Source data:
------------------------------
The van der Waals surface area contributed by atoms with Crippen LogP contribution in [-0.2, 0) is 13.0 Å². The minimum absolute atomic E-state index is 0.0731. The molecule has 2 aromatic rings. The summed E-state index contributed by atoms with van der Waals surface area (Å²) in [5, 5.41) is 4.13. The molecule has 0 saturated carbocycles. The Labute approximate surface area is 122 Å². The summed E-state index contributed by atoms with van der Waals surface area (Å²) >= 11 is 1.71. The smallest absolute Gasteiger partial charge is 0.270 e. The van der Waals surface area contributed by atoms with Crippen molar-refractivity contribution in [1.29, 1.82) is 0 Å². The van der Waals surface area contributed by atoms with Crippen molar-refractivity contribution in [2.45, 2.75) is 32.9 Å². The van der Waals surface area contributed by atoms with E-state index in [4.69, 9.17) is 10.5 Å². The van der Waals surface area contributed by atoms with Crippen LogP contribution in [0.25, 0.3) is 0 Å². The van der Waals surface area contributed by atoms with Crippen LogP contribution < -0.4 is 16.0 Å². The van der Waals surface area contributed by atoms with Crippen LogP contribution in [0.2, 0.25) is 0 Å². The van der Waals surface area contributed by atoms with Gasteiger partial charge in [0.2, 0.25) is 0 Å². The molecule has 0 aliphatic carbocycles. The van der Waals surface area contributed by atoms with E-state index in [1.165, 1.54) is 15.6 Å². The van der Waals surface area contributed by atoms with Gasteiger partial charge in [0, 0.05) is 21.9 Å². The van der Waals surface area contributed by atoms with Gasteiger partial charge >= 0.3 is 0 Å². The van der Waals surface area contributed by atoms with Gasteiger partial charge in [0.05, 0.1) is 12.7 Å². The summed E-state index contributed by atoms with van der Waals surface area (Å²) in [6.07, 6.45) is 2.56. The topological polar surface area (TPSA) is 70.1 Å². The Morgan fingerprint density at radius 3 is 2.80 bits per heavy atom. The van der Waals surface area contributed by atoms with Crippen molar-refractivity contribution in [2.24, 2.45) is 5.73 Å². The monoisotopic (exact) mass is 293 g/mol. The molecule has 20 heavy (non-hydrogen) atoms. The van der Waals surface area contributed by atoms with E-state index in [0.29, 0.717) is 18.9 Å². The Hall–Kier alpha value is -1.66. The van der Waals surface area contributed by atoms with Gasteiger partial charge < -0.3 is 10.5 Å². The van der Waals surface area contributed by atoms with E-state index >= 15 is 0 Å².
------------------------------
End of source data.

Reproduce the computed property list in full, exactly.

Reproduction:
The van der Waals surface area contributed by atoms with Crippen LogP contribution in [-0.2, 0) is 13.0 Å². The minimum absolute atomic E-state index is 0.0731. The molecule has 2 aromatic rings. The summed E-state index contributed by atoms with van der Waals surface area (Å²) in [5, 5.41) is 4.13. The molecule has 0 saturated carbocycles. The Labute approximate surface area is 122 Å². The summed E-state index contributed by atoms with van der Waals surface area (Å²) >= 11 is 1.71. The smallest absolute Gasteiger partial charge is 0.270 e. The van der Waals surface area contributed by atoms with Crippen molar-refractivity contribution in [1.29, 1.82) is 0 Å². The van der Waals surface area contributed by atoms with Crippen molar-refractivity contribution in [2.45, 2.75) is 32.9 Å². The van der Waals surface area contributed by atoms with E-state index in [4.69, 9.17) is 10.5 Å². The van der Waals surface area contributed by atoms with Crippen LogP contribution in [0.25, 0.3) is 0 Å². The van der Waals surface area contributed by atoms with Crippen LogP contribution < -0.4 is 16.0 Å². The van der Waals surface area contributed by atoms with Crippen LogP contribution in [0.2, 0.25) is 0 Å². The van der Waals surface area contributed by atoms with Gasteiger partial charge in [0.2, 0.25) is 0 Å². The molecule has 0 aliphatic carbocycles. The van der Waals surface area contributed by atoms with E-state index in [1.165, 1.54) is 15.6 Å². The van der Waals surface area contributed by atoms with Gasteiger partial charge in [0, 0.05) is 21.9 Å². The van der Waals surface area contributed by atoms with Gasteiger partial charge >= 0.3 is 0 Å². The van der Waals surface area contributed by atoms with Gasteiger partial charge in [0.05, 0.1) is 12.7 Å². The summed E-state index contributed by atoms with van der Waals surface area (Å²) in [6.07, 6.45) is 2.56. The topological polar surface area (TPSA) is 70.1 Å². The Morgan fingerprint density at radius 3 is 2.80 bits per heavy atom. The van der Waals surface area contributed by atoms with Crippen molar-refractivity contribution in [2.24, 2.45) is 5.73 Å². The monoisotopic (exact) mass is 293 g/mol. The molecule has 20 heavy (non-hydrogen) atoms. The van der Waals surface area contributed by atoms with E-state index in [0.29, 0.717) is 18.9 Å². The Hall–Kier alpha value is -1.66. The van der Waals surface area contributed by atoms with Gasteiger partial charge < -0.3 is 10.5 Å². The van der Waals surface area contributed by atoms with E-state index >= 15 is 0 Å².